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1 October 2017 Changes in circadian activity patterns of a wildlife community post high-intensity energy development
Patrick E. Lendrum, Kevin R. Crooks, George Wittemyer
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In rapidly changing environments, assessing the degree to which animals behaviorally respond to human disturbance can help identify activities of concern or populations at risk. We examined circadian activity patterns of bobcats (Lynx rufus), coyotes (Canis latrans), mule deer (Odocoileus hemionus), elk (Cervus canadensis), lagomorphs, and rodents during crepuscular, day, and night periods using data captured from 40 remote cameras distributed across a 162-km2 area with starkly different levels of current and historical energy development. During the winter of 2015–2016, we obtained 3,067 independent detections from 7,185 camera days of our 6 target species. In mixed support of our hypotheses, bobcats, coyotes, and mule deer were less active during the day in the developed site compared to the undeveloped site, as were rodents, which was unexpected. In contrast, elk and lagomorphs did not show differences across sites. Bobcats demonstrated the greatest reduction in diurnal activity, with nearly 3 times less activity in the developed site. Coyotes and mule deer appeared to compensate for reduced activity during the day by increasing their activity during other periods, though bobcats did not. The mammal species captured in this study demonstrated strong differences in their plasticity and sensitivity to energy development approximately 4 years post high-intensity disturbance, which likely influences their susceptibility to human-driven landscape changes.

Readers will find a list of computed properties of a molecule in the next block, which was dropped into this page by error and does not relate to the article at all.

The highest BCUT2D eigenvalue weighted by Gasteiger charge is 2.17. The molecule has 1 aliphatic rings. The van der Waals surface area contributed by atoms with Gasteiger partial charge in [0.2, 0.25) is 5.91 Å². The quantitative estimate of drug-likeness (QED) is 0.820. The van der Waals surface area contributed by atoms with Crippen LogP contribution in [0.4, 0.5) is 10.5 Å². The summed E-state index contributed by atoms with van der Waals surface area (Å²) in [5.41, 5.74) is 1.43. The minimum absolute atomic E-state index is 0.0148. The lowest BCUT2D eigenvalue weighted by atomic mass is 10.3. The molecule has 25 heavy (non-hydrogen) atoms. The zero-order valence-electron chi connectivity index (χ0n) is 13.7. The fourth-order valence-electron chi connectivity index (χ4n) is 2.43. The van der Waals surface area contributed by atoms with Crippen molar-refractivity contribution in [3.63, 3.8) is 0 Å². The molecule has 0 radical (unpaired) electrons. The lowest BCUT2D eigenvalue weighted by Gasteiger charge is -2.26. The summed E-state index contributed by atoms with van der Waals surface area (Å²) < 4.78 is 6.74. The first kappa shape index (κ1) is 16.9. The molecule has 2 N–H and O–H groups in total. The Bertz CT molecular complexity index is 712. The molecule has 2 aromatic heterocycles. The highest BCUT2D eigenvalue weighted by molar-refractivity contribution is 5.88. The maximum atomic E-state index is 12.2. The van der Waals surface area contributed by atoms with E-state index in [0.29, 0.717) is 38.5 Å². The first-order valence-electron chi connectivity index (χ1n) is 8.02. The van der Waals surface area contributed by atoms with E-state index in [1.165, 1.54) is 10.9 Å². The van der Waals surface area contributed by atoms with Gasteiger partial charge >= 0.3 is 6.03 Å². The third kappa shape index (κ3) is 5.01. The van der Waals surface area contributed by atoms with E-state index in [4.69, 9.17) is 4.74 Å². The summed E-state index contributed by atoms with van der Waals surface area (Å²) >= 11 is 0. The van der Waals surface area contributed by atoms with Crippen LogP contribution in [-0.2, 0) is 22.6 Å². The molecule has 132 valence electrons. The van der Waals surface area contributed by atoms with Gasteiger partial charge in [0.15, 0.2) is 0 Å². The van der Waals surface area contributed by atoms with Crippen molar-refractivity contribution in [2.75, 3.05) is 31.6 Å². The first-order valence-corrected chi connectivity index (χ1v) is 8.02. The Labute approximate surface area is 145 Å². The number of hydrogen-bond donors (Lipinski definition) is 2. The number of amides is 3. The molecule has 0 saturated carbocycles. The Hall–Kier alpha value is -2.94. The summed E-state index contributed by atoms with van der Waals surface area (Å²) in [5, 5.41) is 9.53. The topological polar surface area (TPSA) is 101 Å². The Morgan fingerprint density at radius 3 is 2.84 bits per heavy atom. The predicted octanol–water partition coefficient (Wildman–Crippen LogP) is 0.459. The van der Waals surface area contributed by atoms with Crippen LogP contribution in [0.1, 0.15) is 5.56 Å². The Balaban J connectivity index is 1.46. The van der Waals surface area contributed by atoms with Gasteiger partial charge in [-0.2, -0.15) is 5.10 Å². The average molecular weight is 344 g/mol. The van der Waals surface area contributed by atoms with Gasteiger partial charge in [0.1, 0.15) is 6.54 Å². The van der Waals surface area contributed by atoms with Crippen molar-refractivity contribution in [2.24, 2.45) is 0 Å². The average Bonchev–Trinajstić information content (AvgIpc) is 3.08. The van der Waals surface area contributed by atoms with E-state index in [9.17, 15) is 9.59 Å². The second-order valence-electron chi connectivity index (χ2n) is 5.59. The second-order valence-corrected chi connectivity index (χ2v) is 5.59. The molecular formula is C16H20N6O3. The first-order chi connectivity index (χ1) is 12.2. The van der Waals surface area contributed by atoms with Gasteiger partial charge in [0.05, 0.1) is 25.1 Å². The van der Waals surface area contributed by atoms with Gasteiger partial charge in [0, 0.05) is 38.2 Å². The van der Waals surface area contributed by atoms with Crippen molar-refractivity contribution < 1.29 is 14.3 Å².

© 2017 American Society of Mammalogists,
Patrick E. Lendrum, Kevin R. Crooks, and George Wittemyer "Changes in circadian activity patterns of a wildlife community post high-intensity energy development," Journal of Mammalogy 98(5), 1265-1271, (1 October 2017). mammal/gyx097
Received: 19 March 2017; Accepted: 21 July 2017; Published: 1 October 2017

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